A time for reflection and for remembrance

For many of our residents the war years were defining ones in their lives, so Remembrance Sunday is always marked and always poignant, a time for reflection and for thanksgiving. This year it will be especially so for Sutton Manor’s Phyllis Baynham.

Phyllis has attended more than 70 Armistice Day services and this year, although she won’t be attending in person, she will be watching on television  Although she’s not the only one of our Amesbury family to have witnessed so many of the commemorations, this year is a milestone Remembrance Day for Phyliss. As a young woman she served as a wartime military driver and just a week ago she celebrated her 100th birthday, on the 1st November.

As a driver in the Mechanised Transport Corps, her job was to keep Britain’s war effort moving by delivering fuel to petrol stations, vehicle depots and aerodromes around the country - challenging work which she clearly loved.

She remembers the atmosphere of joy and relief in the capital that came with the Armistice on September 11, 1945. “I was in London for the end of the war and everyone went mad,” she remembers. “We were due to be inspected by The Queen the next day, but nobody could get through. Hardly anybody turned up at Buckingham Palace because you just couldn’t get there. Everywhere was so busy with people celebrating - you couldn’t get a taxi or anything. All the pubs opened up with everything they had, and it was a big party, people a bit drunk, all having a lovely time.”

Although the end of the war heralded the end of her professional driving career, Phyllis remained a keen motorist all her life, and only stopped at the age of 95. Her civilian driving record was accident-free, but during her serving days she did have one accident, a hair-raising incident that perfectly demonstrates the indomitable spirit of both Phyllis and her generation.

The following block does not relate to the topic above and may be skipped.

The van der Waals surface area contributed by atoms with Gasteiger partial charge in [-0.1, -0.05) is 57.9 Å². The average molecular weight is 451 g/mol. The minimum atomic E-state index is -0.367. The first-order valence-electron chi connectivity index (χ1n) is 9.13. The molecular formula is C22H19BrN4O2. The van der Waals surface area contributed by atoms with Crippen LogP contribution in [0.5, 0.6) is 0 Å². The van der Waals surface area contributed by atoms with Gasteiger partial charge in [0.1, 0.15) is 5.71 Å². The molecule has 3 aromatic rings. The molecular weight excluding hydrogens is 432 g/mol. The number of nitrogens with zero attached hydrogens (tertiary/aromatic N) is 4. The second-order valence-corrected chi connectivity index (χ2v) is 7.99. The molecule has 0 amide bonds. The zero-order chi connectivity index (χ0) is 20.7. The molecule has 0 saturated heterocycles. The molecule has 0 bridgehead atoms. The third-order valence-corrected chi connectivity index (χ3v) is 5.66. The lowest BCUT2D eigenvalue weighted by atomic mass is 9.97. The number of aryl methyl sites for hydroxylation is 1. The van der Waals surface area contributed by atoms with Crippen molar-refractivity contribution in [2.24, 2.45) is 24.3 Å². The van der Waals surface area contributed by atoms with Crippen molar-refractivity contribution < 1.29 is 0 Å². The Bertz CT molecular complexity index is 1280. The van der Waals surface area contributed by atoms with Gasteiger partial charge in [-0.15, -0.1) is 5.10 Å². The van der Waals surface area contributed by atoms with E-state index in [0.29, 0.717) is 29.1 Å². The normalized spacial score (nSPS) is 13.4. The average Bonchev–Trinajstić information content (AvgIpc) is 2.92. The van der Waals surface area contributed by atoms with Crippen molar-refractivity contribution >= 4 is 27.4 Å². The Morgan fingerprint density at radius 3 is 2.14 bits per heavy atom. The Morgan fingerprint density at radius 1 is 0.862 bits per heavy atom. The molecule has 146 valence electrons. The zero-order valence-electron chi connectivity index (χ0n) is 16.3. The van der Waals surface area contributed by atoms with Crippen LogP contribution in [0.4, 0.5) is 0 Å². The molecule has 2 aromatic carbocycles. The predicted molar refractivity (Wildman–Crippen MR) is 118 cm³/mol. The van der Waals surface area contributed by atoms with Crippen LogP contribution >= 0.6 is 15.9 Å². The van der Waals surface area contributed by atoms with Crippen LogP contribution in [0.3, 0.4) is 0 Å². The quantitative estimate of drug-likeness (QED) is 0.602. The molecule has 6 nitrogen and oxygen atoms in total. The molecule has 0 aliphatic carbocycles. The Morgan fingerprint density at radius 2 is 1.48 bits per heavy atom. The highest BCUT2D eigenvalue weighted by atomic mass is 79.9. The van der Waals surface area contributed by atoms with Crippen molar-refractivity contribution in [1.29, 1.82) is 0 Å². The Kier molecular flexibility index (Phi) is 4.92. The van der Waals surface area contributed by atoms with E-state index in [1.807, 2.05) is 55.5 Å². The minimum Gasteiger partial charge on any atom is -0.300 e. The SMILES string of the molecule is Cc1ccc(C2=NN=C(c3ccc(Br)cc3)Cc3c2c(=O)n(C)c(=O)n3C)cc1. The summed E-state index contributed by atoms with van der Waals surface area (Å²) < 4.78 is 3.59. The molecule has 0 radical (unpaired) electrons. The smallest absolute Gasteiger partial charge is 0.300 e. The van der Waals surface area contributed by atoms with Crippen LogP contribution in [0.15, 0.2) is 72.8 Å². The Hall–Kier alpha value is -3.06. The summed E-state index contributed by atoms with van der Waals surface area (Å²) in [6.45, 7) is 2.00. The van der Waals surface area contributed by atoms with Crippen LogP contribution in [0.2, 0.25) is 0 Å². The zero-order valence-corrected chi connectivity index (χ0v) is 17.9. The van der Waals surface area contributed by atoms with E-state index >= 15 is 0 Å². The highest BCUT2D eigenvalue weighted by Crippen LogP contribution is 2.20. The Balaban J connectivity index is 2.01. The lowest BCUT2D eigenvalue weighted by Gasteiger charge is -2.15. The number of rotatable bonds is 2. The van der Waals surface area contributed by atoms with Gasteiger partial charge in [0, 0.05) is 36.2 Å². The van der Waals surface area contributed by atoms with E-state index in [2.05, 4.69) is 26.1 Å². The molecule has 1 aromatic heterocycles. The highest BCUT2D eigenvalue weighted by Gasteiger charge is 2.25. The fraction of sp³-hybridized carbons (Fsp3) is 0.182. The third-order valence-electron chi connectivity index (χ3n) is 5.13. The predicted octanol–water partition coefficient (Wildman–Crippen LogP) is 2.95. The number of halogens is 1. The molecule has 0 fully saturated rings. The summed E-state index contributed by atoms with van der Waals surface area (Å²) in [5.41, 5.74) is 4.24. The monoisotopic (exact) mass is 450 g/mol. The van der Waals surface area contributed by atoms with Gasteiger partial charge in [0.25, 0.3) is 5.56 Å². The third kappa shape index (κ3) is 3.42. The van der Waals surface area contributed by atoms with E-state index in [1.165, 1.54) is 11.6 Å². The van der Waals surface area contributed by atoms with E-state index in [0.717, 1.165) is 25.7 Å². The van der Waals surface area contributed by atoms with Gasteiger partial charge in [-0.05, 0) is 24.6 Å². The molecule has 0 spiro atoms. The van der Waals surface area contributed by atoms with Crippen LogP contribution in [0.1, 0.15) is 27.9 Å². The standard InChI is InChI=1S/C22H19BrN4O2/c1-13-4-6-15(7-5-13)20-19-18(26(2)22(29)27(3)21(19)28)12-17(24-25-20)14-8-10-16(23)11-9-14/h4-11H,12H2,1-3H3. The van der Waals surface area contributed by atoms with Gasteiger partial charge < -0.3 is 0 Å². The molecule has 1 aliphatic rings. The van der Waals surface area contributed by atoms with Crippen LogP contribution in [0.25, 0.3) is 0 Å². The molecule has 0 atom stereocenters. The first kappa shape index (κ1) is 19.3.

“It was the day after a major air raid in Birmingham and the city badly needed petrol,” she remembers. “Normally we didn’t go into Birmingham – that was left to the men and much larger lorries than the women drove. But this time we had to. Going down a steep hill in a convoy, I saw a young girl about to fall off her bicycle. The tanker in front braked and, distracted, I had to veer across the road and up a bank, turning the lorry over in the process.”

She quickly adds: “I didn’t lose any petrol, which I was congratulated about. I wasn’t hurt - I climbed out of the window. The next thing I knew I was taken home, only to be called on again straight after lunch with the command, ‘you’re going to Stratford!’ So, I jumped in a truck and headed off to Stratford-upon-Avon and that was it. After that until I gave up my driving licence at 95, I never had another accident while driving.”

Although 100 years old, Phyllis lives independently at The Mews at Sutton Manor, in the grounds of the manor house. Family and friends joined her for a party to celebrate. It was at the party that she heard the news of the arrival of her very first great-grandchild, a little girl called Autumn with the same birthday as Phyllis - but a century apart.

Phyllis said: “Funnily enough, when they told us they were having a baby, her husband said to me that it was around my birthday and he’d told her to hold on so the baby could be born on my hundredth birthday. And she jolly well did!”